It is easier to give up on your plans when the ducks are flying than it is to fix them. Often, you go so fast that you forget some of the important details of the daily, weekly, or even monthly plans. Seldom do we forget to collect taxes, permits, or our basic fees for our work. But how often do we forget a material order, leave tools off the truck, or not get the oil changed, when you need to do it? If we remember to do all the little tasks, we forget to account for the time it takes to do them.
So, you have a wife, administrative assistant, partner, or some other person keeping track, but do you tell them every little thing? Like I forgot -------- . If your answer is, “Yes, I tell them,” you are better than 90 percent of the contracting world.
Reviewing plans from six months to a year ago, has often led me to laughing hysterically because I was so far off or I made so many simple mistakes. So, what was wrong with me? And more importantly, how much did it cost me not to track everything? I realized I needed to quit leaving the money on the table and start pick it up.
I would now argue that collecting taxes was less important than tracking the wasted time. Once I started writing everything down every day, I discovered I could lower my expenses, lower materials costs, make more money, and even charge a lower price. Errands, if not combined, waste money. Here is how I saved:
I wrote everything down in a spiral notebook, cheap (25 cents during back to school). I then reviewed what I needed to do at the end of each day. If I was at the supplier, I no longer forgot to pick up materials for every job. I no longer forgot to order materials ahead of time and had to pay a higher price at the last minute. I no longer forgot tools needed for the job.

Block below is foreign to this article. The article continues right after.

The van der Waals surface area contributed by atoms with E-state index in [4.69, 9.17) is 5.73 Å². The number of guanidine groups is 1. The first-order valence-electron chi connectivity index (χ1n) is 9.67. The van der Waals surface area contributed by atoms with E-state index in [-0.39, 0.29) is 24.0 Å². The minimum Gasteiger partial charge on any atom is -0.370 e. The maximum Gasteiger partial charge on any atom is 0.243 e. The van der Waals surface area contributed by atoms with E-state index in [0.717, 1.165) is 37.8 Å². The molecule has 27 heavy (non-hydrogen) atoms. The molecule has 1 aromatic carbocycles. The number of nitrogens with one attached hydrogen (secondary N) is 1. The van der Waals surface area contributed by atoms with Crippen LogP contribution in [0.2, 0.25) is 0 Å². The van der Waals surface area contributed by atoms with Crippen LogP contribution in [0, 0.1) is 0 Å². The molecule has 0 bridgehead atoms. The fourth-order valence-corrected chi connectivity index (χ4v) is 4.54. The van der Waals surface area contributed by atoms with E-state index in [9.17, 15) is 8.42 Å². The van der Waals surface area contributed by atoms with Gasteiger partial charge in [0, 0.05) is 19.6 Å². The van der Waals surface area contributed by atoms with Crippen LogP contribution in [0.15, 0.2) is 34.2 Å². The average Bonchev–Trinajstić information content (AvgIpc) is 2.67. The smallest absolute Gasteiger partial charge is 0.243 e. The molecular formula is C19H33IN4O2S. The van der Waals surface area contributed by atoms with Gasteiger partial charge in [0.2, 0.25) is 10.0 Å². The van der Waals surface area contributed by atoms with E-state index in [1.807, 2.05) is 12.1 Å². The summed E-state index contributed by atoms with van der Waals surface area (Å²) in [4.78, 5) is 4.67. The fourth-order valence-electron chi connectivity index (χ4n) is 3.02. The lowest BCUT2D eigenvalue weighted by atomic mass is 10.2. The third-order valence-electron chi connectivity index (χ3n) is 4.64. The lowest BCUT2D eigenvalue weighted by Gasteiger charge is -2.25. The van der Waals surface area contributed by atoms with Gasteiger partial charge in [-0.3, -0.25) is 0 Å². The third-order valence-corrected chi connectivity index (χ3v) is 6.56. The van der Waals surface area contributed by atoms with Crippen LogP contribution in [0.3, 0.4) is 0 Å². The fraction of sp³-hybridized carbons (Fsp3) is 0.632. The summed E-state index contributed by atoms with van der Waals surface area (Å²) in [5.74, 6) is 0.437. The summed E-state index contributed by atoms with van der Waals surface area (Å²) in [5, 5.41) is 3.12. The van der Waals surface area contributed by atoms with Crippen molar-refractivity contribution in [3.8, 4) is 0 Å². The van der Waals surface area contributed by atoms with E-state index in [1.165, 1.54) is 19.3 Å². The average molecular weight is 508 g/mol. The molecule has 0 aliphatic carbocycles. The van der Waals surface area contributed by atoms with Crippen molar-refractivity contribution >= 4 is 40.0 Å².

More than those little aggravations, I had more time. I was surprised at the end of the month with how much more profitable the month end was and how little time it took to create it. Soon, looking at plans was no longer funny. If I needed to laugh, I could go watch a standup comic. I had lower stress levels.
No matter how you do it, date everything and put the job name on it. If it is in the phone, messages to someone, or emails, get in the habit of reporting everything. I kept the notebook in the car, out where I could see it, and took it with me like it was a receipt.
However you organize, wasting time is your greatest enemy, whether it is you or those who work for you. In the long run, you will see better benefits as a result of training, planning, sharing, delegating, and rewarding. You will also save yourself time. Planning without information is crazy.
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